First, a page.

Fun Fact: "Nazi tourettes," a term coined by comedian Lewis Black, refers to those in the media who either insist on calling everyone a Nazi, or, like the director of the film I'm about to review, once said (paraphrasing the rant), "I'm a Nazi... I understand Hitler. I sympathize with him a little bit."
Oh HAI, rage babies. Here is the address of a director who is a JERK. Could you stop at Mel Gibson's home on the way back?
Before I start with the reviewing, lets just start with one small fact. The minute that a director or actor or musician or a frigging mime reveals themselves to have a case of "Nazi tourettes," I'm probably going to be having some version of this reaction to them for the rest of forever.
I share this only so you are aware that there are multiple layers to my conflict over my feelings for this week's revenge film. Let us continue...
Lars Von Trier's Dogville is the kind of film that will make you question everything you believe about whether or not there is such a thing as inherent morality, and what you think you know about right and wrong. It is for this reason that Dogville has always been one of my favorite non-traditional horror films (douchebag director, notwithstanding.) If you have seen Dogville and disagree that it is a horror movie, I will explain my reasons presently. If you haven't seen it, find it, prepare to pause it at least three times because it's epically long, and then come back and discuss.
The premise of Dogville is actually quite simple: A young woman named Grace (Nicole Kidman) is on the run from mobsters who are apparently trying to murder her. Grace stumbles into a small Colorado town called Dogville, where the residents, led by a man named Tom (Paul Bettany) seem to be the epitome of morality and kindness. The people of Dogville agree to hide Grace, as long as she agrees to help them around town and earn her keep. As this seems like a perfectly logical alternative to freezing to death in the mountains, Grace agrees. However, nothing is ever really that simple in a Von Trier film. The longer Grace stays in Dogville, the more the residents expect her to do for them. Their demands on her become increasingly overwrought, and before long, they are treating Grace like their personal town slave: chaining her up and raping her at will when she tries to escape. The children of Dogville even take their turns tormenting her. They believe Grace's treatment is still a perfectly acceptable trade in exchange for hiding her from her pursuers. As you watch these townsfolk go from peaceful, quiet people to vicious and hateful abusers, you are left to wonder: are they driven here by circumstance or were they hiding their true nature all along?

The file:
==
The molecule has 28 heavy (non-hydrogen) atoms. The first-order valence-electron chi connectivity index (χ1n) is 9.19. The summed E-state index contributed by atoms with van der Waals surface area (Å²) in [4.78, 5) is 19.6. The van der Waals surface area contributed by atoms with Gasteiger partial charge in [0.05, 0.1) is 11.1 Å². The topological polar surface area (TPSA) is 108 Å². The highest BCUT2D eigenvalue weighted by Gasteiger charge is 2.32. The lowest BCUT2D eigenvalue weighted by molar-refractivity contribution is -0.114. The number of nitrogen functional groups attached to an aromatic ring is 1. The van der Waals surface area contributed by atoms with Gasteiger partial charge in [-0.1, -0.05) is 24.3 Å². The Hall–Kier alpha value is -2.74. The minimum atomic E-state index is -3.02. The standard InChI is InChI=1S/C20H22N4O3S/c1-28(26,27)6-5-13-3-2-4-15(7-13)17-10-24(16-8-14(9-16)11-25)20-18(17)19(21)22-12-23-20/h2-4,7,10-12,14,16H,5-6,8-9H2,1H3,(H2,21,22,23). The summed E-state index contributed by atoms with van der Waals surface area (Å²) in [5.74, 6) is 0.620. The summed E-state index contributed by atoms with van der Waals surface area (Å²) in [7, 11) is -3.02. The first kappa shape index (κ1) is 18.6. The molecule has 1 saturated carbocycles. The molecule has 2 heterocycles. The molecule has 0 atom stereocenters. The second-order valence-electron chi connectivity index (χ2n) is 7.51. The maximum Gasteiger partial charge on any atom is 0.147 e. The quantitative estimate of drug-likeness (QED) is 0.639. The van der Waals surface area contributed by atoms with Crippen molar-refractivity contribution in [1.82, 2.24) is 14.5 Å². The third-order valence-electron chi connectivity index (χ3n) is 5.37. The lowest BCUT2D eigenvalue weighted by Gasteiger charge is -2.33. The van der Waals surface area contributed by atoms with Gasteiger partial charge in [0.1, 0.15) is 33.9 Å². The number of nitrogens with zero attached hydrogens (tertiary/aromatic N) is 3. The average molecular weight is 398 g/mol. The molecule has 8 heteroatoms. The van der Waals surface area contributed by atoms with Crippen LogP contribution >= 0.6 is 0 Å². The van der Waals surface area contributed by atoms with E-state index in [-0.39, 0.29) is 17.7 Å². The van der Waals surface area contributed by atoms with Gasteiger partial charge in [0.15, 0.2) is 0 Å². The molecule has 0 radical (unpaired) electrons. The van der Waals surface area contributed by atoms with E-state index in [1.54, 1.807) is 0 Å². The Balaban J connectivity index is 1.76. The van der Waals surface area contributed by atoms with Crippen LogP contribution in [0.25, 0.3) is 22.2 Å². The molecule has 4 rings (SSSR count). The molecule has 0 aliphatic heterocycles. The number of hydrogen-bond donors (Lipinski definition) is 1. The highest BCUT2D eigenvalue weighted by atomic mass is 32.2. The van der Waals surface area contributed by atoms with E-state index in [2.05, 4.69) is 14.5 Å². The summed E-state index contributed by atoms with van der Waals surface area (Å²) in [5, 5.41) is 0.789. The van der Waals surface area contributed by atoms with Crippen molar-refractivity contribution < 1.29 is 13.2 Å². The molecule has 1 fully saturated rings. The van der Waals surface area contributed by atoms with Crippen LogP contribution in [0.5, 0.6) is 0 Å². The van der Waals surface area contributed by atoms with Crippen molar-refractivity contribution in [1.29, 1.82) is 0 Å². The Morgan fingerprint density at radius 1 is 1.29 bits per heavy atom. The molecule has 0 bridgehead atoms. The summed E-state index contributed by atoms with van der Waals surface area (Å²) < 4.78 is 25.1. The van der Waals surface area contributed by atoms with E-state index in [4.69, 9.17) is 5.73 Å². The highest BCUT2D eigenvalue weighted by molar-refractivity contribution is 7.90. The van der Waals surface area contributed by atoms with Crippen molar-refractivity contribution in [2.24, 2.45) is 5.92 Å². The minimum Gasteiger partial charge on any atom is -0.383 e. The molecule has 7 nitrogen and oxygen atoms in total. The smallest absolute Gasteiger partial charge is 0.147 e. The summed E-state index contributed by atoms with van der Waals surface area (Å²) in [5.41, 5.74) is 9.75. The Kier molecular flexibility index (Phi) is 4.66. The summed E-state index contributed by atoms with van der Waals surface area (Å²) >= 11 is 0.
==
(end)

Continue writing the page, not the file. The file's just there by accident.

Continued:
SPOILER ALERT!: There is no way I can explain why I view Dogville as a brilliant example of revenge cinema without giving away the ending, so if you haven't seen the film yet and don't want to know how it ends, skip to the next section. As the film draws to a close, Tom decides to turn Grace over to the mobsters, because it's the "ethical" thing to do for the town. However, what no one in Dogville knows is that Grace is actually the daughter of a mob boss (James Caan), and in reality, she was running from the immorality of her father's business. When the mafia shows up in Dogville to collect Grace, they discover the deplorable conditions that she has been living in. Knowing that she has been through hell, dear old dad gives Grace an option: the residents of Dogville can either be excused for their behavior because of their poverty, or they can die for their crimes against her. Grace chooses the latter, and not a single soul in Dogville is spared from the wrath of machine guns: not even the infant child of one of Grace's rapists. The only survivor is a pet dog, that Grace chooses to let go.